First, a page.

You Need Stage-Wise Security Testing For Reduced Product Vulnerabilities

A few lines of code can wreak more havoc than a bomb”
– Tom Ridge (Former Secretary, Department of Homeland Security, U.S)
In today’s digital age an increasing amount of vital data is being stored in applications. As the number of transactions on the web is increasing significantly, the proper testing of security features is becoming of critical importance. Technology is evolving at a very fast pace and the number of possible security vulnerabilities is also rising. Some research suggests that 75 % of all cyber-attacks occur at the web application level and almost 70% of websites stand at the risk of immediate attack. In the last couple of years, we have witnessed many security vulnerabilities and malware attacks in the form of URL manipulation, SQL injection, Spoofing, XSS (Cross Site Scripting), Brute Force Attack etc. According to a report by Symantec, even in 2015 alone there were more than “430 million new unique pieces of malware”, up by 36% YoY. Clearly, the success of any application in today’s world depends on how secure it is. Why would anyone use an application for personal or business use if they knew that it was vulnerable? It’s really as simple as that!

Security testing can be considered as one of the most important areas of testing that reveals the flaws in an applications data protection security mechanism. Fixing these ensures that confidential data is not exposed to individuals or identities or entities for whom it is not meant. Only authorized users would be able to perform authorized tasks on the application and no user is able to change application functionality in an unintended manner.

Today, testing is a core part of the development process owing to rise of development methodologies such as Agile, Test Driven Development, Behavior Driven Development, DevOps etc. Security testing too, like other testing areas should ideally begin at the first phase of the product development to ensure a high-quality end product. Let’s look at some areas where security testing should be included in the product development.

  1. Information Gathering:
    Security Testing should start from the requirement gathering phase itself to understand the security architecture that the application would demand. Understanding the business requirement, objectives and security goals can help testers to factor in the security factors to achieve PCI compliance. The testing team must conduct a security architecture analysis and understand the security demands of the application under test. Once this is done, the testing team should create an elaborate security test plan and test suites. The plan should identify the tools set to be used, the tests that should be manual and automated, and outline the vulnerabilities that need to be covered.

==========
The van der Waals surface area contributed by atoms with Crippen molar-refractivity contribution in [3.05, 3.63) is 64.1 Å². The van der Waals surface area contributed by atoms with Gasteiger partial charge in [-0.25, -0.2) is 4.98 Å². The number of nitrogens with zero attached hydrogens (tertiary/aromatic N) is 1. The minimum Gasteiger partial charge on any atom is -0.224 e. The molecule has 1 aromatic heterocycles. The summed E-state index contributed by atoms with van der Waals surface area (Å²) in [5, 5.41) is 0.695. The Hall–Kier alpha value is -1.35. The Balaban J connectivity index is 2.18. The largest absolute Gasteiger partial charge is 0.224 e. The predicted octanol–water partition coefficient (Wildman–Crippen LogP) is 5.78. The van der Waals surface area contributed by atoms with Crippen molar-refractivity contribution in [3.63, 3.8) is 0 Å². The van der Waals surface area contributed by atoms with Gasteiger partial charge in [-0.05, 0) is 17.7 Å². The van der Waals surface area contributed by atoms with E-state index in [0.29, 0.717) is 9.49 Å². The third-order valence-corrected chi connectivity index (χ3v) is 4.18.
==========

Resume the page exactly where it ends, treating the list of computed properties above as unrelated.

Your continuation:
2. Unit Testing:
    Security testing at the unit testing phase should be conducted to discover vulnerabilities in the development phase. Using static analytics tools, vulnerabilities can be identified based on a set of fixed patterns. By starting security testing in the unit testing phase, testers can dramatically reduce the number of bugs that make their way into the Black Box testing phase. This also has the advantage of discovering vulnerabilities with source code.
  3. Integration Testing:
    Black Box security testing can be introduced in the Integration Testing phase to identify security vulnerabilities before the application is deployed. Doing this helps in uncovering implementation errors and bugs that impact the application security that may have gone unnoticed in the unit testing or White Box testing phase. Security testing conducted during integration testing also uncovers security complexities and concerns that stem from interactions with the underlying environment or during interactions with third party components and the whole system.
  4. Application Deployment:
    n the application deployment phase, testing teams can conduct Penetration Testing to discover security threats that still exist in the system and assess if there are any open gates that leave the application vulnerable to malicious attacks. Along with uncovering these vulnerabilities, security testing conducted in this phase also helps in regulatory compliance and in saving network costs later.
  5. Post Production:
    While security tests are generally done in the pre-production phase, however running some security tests post production helps in making an application even more secure. This can help ensure high performance and that the use of scanners for security testing has not impacted the application in a negative manner. This is also a good time to assess the efficiency of the SSA(Software Security Assurance) program in use.

For security testing, the testing team needs to focus on identifying areas where a product is most vulnerable and address those comprehensively. By starting security testing early in the development, testers can understand the application better and find the chinks even in the most complex application designs. A thoroughly tested code, ensures that the end product is robust and more secure – and isn’t that what we all want?

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